I do love to take baked goods to the restaurants that we frequent. I also do make a special effort to get treats back to the kitchen. So many people forget about the back of the house.

Mustard-Swiss Crackers

This is a new recipe for me and a new idea as well. I have so very many cookbooks, but just for convenience sake, I usually use recipes I’ve saved on my cute little red drive from off the interweb.

Well that stops now. I am going through so rather old cookbooks to start “cooking the books.” I won’t do it all at one time, just as I feel like it, but this is my first foray into the idea.  I already know what I have next in line – spoilers, but since I had swiss in the house and all kinds of mustard and I have an unnatural thing for crackers, I decided to start here. My changes, due to not wanting to go to the Publix,  are noted below.

D&D_28248 Tbs cold unsalted butter, cut into cubes
8 ozs Swiss cheese, coarsely grated (2 1/4 cups)
1 cup all-purpose flour
3 Tbs Dijon mustard – used Gulden’s and added Dijon to the next grocery list
2 tsp dry mustard (Coleman’s)
1 1/2 tsp mustard seeds – didn’t use
1 tsp salt

In the bowl of the food processor, blend butter and cheese until almost smooth. Add remaining ingredients and pulse until combined. Divide dough between two sheets of waxed paper and role into an 8 inch log. Wrap tightly in wax paper and then foil; freeze until firm, 1 1/2 – 2 hours.*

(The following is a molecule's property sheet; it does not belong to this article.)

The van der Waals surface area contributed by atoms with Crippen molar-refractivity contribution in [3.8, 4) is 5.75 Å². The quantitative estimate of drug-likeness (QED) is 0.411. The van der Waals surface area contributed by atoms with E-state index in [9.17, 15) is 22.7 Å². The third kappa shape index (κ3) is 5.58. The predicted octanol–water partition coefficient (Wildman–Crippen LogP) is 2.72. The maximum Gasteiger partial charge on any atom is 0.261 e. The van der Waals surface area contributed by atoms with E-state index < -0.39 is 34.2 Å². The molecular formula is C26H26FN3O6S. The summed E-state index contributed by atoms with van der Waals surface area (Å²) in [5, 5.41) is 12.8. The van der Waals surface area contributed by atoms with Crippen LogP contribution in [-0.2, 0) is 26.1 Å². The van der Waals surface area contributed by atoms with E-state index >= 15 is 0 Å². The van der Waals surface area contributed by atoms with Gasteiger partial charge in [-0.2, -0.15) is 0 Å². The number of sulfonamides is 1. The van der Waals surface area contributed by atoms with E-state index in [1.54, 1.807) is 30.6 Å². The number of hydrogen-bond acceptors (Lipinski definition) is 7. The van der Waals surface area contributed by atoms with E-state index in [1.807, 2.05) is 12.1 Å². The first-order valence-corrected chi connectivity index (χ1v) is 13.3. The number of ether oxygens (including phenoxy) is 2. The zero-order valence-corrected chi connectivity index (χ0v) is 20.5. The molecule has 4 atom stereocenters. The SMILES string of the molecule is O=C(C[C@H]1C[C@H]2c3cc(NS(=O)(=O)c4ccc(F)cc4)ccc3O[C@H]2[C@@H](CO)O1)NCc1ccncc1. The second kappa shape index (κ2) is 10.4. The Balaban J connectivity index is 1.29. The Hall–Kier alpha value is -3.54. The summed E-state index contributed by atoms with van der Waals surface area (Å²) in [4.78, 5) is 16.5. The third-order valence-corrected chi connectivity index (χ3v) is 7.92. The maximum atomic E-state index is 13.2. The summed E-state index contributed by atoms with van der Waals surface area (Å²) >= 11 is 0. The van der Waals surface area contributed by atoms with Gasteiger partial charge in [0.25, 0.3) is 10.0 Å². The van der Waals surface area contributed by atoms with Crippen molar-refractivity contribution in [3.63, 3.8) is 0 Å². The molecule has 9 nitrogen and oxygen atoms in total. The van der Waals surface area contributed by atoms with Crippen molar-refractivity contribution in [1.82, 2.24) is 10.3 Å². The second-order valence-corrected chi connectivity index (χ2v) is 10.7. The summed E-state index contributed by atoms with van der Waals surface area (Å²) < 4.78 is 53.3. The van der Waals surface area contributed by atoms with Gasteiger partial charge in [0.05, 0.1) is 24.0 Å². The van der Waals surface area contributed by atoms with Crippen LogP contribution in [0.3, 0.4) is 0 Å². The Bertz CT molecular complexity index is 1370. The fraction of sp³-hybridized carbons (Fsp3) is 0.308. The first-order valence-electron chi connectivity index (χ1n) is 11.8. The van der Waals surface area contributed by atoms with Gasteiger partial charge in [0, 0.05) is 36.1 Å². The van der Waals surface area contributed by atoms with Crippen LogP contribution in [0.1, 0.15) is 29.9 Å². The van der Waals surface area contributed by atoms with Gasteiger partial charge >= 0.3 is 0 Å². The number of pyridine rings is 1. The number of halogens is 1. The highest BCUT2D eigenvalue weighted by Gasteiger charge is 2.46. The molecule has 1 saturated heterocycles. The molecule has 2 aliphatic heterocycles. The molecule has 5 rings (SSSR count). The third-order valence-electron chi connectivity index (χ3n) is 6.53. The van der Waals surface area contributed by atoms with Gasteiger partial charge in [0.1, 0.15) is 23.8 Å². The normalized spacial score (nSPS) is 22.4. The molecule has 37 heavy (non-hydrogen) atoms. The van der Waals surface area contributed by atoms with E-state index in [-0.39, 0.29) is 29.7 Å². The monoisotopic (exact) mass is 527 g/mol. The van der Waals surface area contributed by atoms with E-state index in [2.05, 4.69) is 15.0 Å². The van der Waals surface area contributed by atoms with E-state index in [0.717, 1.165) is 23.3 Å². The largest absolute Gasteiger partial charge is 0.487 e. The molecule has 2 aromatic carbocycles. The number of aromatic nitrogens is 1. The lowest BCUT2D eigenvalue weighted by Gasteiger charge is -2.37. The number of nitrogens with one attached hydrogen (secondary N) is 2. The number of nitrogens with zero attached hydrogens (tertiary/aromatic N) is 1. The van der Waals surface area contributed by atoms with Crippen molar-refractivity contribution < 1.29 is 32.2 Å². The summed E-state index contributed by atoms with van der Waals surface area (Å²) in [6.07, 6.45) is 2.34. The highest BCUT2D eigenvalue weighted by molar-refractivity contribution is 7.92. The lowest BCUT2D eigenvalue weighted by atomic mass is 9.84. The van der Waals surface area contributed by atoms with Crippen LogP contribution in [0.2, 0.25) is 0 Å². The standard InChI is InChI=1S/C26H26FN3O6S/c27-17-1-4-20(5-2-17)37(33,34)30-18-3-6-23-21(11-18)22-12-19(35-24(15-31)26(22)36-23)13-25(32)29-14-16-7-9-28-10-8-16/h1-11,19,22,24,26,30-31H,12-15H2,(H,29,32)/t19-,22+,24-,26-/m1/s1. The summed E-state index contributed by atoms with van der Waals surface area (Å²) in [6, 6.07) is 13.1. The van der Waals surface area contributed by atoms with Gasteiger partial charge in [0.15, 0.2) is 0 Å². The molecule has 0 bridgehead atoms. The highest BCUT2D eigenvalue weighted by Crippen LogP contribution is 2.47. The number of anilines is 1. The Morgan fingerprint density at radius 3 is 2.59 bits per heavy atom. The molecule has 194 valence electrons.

Preheat oven to 350 degrees. Line baking sheet with parchment. Cut logs into 1/4 inch slices and arrange 1 inch apart. Bake, turning half way through until edges are golden brown, about 15 minutes. Transfer to wire rack to cool.

Source: The Best American Recipes: 2004-2005

Cook the Book 2018

*Refrigerate overnight – totally worked as it most of the time does.

Dough 7 April

Baked 10 April – smells a lot like mustard, but the taste is wanting. Needs some heat and I think the Swiss just gets lost in the end. So we shall try this again – maybe adding a pinch of cayenne

They bake up beautifully though, so worth another try (very soon) with some flavor adjustments. Maybe the Dijon mustard will make a change too.  Sprinkle of some salt on the top. Not sure – so many ways that this can go.